(also known as: abstraction, concretism, fallacy of misplaced concreteness, hypostatization, pathetic fallacy [form of])
Definition: When an abstraction (abstract belief or hypothetical construct) is treated as if it were a concrete, real event or physical entity -- when an idea is treated as if had a real existence.
How can you not want to go jogging? Look at that street -- it’s calling your name. It wants your feet pounding on it. “Jog on me!”
Explanation: By reifying the street, we are attempting to establish a greater emotional connection, thus attempting to get the person to act more on emotion than reason.
The Bible says that we parents should kill our disobedient children by stoning them to death.
Explanation: The Bible is a book, it doesn’t “say” anything. By allowing this type of language to go unchallenged, the “the Bible says...”, people don’t really think about what has transpired since the words were first written. In reality, some anonymous author from a very barbaric culture, thousands of years ago, wrote what appears to be a command coming from the creator of the universe, that suggests, based on interpretation, given hundreds of years of copying texts by hand, and thousands of years of translations, the law of their culture was to kill disobedient children by stoning them to death.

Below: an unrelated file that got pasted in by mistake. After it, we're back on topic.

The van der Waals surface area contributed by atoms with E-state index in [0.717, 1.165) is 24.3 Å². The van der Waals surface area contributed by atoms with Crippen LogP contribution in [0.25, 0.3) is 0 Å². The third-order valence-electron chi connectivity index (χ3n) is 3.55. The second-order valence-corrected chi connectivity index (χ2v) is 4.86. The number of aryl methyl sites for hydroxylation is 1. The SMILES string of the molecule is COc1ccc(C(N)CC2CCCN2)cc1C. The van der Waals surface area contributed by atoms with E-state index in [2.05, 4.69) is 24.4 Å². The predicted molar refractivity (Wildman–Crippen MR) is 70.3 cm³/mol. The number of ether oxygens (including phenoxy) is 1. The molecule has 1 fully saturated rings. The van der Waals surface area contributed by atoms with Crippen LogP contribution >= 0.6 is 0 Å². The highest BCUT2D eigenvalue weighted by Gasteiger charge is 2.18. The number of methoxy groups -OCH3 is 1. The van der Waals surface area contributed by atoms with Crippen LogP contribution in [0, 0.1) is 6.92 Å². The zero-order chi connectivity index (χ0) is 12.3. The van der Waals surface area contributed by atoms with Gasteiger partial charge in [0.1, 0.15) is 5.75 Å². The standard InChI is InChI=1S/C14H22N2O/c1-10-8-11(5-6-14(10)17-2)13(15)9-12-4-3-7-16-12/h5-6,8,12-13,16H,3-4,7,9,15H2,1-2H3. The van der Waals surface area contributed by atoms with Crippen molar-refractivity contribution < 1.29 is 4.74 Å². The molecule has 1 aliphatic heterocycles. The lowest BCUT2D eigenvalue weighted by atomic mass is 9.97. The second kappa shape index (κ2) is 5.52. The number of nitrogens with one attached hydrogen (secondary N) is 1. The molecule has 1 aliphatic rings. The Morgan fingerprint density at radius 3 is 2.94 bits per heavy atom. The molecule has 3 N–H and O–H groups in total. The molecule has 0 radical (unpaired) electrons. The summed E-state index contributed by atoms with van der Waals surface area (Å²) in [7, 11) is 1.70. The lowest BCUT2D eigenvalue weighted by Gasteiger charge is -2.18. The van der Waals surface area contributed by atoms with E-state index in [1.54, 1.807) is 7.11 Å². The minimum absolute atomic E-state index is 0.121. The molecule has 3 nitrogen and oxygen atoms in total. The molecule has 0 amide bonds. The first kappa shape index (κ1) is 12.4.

Exception: If used as a rhetorical device, when the reification is deliberate and harmless, and not used as evidence to support a claim or conclusion, then it should be acceptable.
My stomach is telling me it is time to eat!
Variation: The pathetic fallacy is the treatment of inanimate objects as if they had human feelings, thought, or sensations. Think of cursing at your computer when it does not give you the results you expect.